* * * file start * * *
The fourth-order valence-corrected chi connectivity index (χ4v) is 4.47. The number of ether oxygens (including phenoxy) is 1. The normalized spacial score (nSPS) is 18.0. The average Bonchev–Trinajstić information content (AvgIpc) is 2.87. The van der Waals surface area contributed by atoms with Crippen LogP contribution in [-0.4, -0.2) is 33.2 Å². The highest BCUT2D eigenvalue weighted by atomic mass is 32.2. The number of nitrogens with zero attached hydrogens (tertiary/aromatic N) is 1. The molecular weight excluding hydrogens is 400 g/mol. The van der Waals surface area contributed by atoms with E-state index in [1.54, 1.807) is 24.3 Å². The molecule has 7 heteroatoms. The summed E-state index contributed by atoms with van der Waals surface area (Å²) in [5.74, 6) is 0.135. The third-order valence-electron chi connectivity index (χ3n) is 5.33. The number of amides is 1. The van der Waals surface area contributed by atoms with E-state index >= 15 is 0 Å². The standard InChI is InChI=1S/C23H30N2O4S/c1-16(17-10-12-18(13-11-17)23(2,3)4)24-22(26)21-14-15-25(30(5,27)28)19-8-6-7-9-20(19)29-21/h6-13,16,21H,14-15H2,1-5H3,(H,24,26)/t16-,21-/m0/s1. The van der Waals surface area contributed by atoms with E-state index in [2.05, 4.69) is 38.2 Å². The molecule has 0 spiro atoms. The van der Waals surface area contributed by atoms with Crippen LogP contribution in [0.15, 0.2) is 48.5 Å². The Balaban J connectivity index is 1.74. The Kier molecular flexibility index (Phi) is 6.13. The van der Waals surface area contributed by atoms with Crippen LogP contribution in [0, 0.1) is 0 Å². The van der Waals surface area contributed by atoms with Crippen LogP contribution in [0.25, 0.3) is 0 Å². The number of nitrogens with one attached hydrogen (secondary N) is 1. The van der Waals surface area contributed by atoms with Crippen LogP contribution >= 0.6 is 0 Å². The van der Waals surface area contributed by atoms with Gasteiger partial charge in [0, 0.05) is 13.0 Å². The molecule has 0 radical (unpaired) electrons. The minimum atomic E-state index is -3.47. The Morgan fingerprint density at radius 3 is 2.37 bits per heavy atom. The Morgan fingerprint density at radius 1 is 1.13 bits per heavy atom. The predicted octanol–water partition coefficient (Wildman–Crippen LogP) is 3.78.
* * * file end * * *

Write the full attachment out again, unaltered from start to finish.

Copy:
The fourth-order valence-corrected chi connectivity index (χ4v) is 4.47. The number of ether oxygens (including phenoxy) is 1. The normalized spacial score (nSPS) is 18.0. The average Bonchev–Trinajstić information content (AvgIpc) is 2.87. The van der Waals surface area contributed by atoms with Crippen LogP contribution in [-0.4, -0.2) is 33.2 Å². The highest BCUT2D eigenvalue weighted by atomic mass is 32.2. The number of nitrogens with zero attached hydrogens (tertiary/aromatic N) is 1. The molecular weight excluding hydrogens is 400 g/mol. The van der Waals surface area contributed by atoms with E-state index in [1.54, 1.807) is 24.3 Å². The molecule has 7 heteroatoms. The summed E-state index contributed by atoms with van der Waals surface area (Å²) in [5.74, 6) is 0.135. The third-order valence-electron chi connectivity index (χ3n) is 5.33. The number of amides is 1. The van der Waals surface area contributed by atoms with E-state index >= 15 is 0 Å². The standard InChI is InChI=1S/C23H30N2O4S/c1-16(17-10-12-18(13-11-17)23(2,3)4)24-22(26)21-14-15-25(30(5,27)28)19-8-6-7-9-20(19)29-21/h6-13,16,21H,14-15H2,1-5H3,(H,24,26)/t16-,21-/m0/s1. The van der Waals surface area contributed by atoms with E-state index in [2.05, 4.69) is 38.2 Å². The molecule has 0 spiro atoms. The van der Waals surface area contributed by atoms with Crippen LogP contribution in [0.15, 0.2) is 48.5 Å². The Balaban J connectivity index is 1.74. The Kier molecular flexibility index (Phi) is 6.13. The van der Waals surface area contributed by atoms with Crippen LogP contribution in [0, 0.1) is 0 Å². The van der Waals surface area contributed by atoms with Crippen LogP contribution in [0.25, 0.3) is 0 Å². The number of nitrogens with one attached hydrogen (secondary N) is 1. The van der Waals surface area contributed by atoms with Crippen LogP contribution >= 0.6 is 0 Å². The van der Waals surface area contributed by atoms with Gasteiger partial charge in [0, 0.05) is 13.0 Å². The molecule has 0 radical (unpaired) electrons. The minimum atomic E-state index is -3.47. The Morgan fingerprint density at radius 3 is 2.37 bits per heavy atom. The Morgan fingerprint density at radius 1 is 1.13 bits per heavy atom. The predicted octanol–water partition coefficient (Wildman–Crippen LogP) is 3.78.